A St. Louisan’s Perspective on Environmental Awareness in Iowa

NOTE:  This guest blog post was written by Anna Chott, a summer intern with Iowa Learning Farms and Water Rocks!. Chott is pursuing Environmental Science and Environmental Policy at Drake University.

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Intern Anna Chott, center, teaches the Enviroscape watershed lesson to Conservation Station visitors

One of the first distinctions I noticed when I moved to Iowa from St. Louis, Missouri, was the incredible friendliness of Hy-Vee employees. The drivers here are very courteous as well, sometimes giving a friendly wave as they pass me in the opposite lane. I was also astonished to see an Iowan leave her car parked with her purse in the front seat, rather than hiding it in the trunk. These are some of the ways that living in Iowa, first as a student in Des Moines, and now as an intern with Iowa Learning Farms and Water Rocks! in Ames, has been different from life in St. Louis. During this internship, I have traveled to outreach events at smaller towns across the state and taken note of not just the friendliness of Iowans, but also of their views on the environment.

There is a stark difference between environmental appreciation in rural Iowa compared to a relatively big city like St. Louis. In my hometown, people strive to be environmentally friendly by recycling, driving hybrid cars, and eating tofu. While there may be fewer vegetarians in Iowa, the number one pork producing state in the nation, there is no shortage of environmental awareness; it’s just expressed in different ways. Iowans, in fact, have a greater appreciation for the outdoors than the people back home.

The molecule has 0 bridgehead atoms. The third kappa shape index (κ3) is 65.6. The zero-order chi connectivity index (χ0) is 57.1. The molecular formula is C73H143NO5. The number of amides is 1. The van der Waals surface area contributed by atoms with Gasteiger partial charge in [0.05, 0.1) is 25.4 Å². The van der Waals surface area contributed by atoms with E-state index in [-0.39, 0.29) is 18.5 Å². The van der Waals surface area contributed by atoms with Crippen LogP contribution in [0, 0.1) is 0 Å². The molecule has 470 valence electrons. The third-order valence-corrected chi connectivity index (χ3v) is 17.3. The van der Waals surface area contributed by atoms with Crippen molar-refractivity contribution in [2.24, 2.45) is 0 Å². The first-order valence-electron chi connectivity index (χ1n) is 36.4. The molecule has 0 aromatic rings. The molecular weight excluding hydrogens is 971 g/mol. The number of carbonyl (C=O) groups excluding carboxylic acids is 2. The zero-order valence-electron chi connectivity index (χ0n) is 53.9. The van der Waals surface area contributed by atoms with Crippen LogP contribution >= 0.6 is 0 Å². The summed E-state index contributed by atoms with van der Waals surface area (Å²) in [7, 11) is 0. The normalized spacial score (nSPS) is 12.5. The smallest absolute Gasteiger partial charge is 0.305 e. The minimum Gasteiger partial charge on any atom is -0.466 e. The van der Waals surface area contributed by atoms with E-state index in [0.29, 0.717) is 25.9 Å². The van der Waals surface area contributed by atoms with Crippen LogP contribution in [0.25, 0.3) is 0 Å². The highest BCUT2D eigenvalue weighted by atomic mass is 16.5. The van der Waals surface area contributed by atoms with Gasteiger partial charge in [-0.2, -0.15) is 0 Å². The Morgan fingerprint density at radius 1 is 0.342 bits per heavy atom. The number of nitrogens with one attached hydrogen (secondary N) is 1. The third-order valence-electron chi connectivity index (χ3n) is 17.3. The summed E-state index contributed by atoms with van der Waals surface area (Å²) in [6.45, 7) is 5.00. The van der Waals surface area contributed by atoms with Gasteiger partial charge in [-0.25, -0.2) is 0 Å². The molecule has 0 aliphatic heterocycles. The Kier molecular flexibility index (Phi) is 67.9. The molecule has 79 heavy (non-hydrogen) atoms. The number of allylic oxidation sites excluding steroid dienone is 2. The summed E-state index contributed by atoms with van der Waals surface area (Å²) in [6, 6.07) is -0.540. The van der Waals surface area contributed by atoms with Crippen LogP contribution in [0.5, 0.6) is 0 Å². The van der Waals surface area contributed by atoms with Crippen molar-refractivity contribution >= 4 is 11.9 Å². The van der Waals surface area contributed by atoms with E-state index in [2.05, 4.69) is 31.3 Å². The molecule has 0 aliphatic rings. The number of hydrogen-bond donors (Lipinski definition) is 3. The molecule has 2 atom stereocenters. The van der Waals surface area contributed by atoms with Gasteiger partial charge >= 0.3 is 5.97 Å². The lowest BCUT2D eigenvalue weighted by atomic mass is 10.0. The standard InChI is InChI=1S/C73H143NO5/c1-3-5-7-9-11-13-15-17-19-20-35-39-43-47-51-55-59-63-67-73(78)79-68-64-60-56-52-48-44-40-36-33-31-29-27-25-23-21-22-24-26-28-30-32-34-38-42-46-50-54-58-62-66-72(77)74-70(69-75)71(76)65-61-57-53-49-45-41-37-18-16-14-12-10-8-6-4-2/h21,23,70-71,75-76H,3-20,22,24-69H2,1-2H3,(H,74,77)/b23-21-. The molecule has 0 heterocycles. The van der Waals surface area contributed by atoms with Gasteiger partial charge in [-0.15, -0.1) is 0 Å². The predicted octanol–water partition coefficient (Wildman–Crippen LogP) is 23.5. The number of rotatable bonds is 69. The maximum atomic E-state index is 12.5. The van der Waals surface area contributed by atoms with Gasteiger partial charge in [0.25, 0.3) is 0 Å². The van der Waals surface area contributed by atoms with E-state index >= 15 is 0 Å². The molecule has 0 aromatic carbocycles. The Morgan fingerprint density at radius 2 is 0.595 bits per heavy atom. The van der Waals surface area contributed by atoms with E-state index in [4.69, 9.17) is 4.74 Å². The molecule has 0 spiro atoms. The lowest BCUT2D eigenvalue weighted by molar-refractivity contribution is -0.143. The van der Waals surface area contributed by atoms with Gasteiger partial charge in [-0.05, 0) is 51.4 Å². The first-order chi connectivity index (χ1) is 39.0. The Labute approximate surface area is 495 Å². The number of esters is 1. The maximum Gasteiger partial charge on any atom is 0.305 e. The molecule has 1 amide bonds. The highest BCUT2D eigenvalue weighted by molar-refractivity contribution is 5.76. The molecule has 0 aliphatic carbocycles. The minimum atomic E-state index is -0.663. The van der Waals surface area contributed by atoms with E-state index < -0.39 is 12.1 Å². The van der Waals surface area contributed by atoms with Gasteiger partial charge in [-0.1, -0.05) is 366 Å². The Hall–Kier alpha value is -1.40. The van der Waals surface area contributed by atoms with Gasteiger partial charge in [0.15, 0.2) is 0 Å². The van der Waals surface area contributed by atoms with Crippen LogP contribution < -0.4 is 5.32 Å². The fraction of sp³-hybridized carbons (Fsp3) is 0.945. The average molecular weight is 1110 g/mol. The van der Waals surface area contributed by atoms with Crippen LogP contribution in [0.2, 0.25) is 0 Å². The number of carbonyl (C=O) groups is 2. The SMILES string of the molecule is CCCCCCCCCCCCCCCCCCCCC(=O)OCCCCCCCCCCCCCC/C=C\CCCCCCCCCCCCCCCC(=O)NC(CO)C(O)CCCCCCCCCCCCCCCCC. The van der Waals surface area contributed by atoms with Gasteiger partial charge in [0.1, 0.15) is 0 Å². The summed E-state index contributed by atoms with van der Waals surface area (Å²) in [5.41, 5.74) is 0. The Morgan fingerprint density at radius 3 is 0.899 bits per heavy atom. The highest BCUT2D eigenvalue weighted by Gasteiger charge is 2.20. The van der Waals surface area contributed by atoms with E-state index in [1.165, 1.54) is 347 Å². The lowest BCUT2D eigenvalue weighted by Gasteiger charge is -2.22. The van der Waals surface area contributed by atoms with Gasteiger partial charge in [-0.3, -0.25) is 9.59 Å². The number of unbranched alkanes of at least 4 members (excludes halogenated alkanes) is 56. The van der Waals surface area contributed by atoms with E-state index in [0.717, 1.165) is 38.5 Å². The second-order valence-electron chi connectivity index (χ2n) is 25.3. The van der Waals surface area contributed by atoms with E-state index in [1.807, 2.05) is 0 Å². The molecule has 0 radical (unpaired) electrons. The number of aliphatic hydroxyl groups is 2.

The Iowans I have met have a genuine appreciation for nature. They enjoy boating and fishing in their many rivers and lakes. Stargazing and hosting enormous bonfires are also popular outdoor activities in rural Iowa. Every spring, the Decorah Eagles website becomes painfully slow, as millions of people log on to watch live footage of a family of hatchlings as they grow. Children in St. Louis grow up with a backyard barely big enough for a swing set. In rural Iowa, kids have entire acres to explore.

Iowans understand what’s at stake if they fail to protect their rivers and lakes. There are alarming water quality issues facing this state, the primary one being sediment from agricultural runoff. The farmers involved with Iowa Learning Farms never fail to surprise me with the extent of their commitment to investigating up-and-coming conservation practices like cover crops. However, solving the state’s water quality issues will require widespread participation. I hope to see even more Iowans join in and take steps to protect the natural places in which they enjoy spending time.

– Anna Chott

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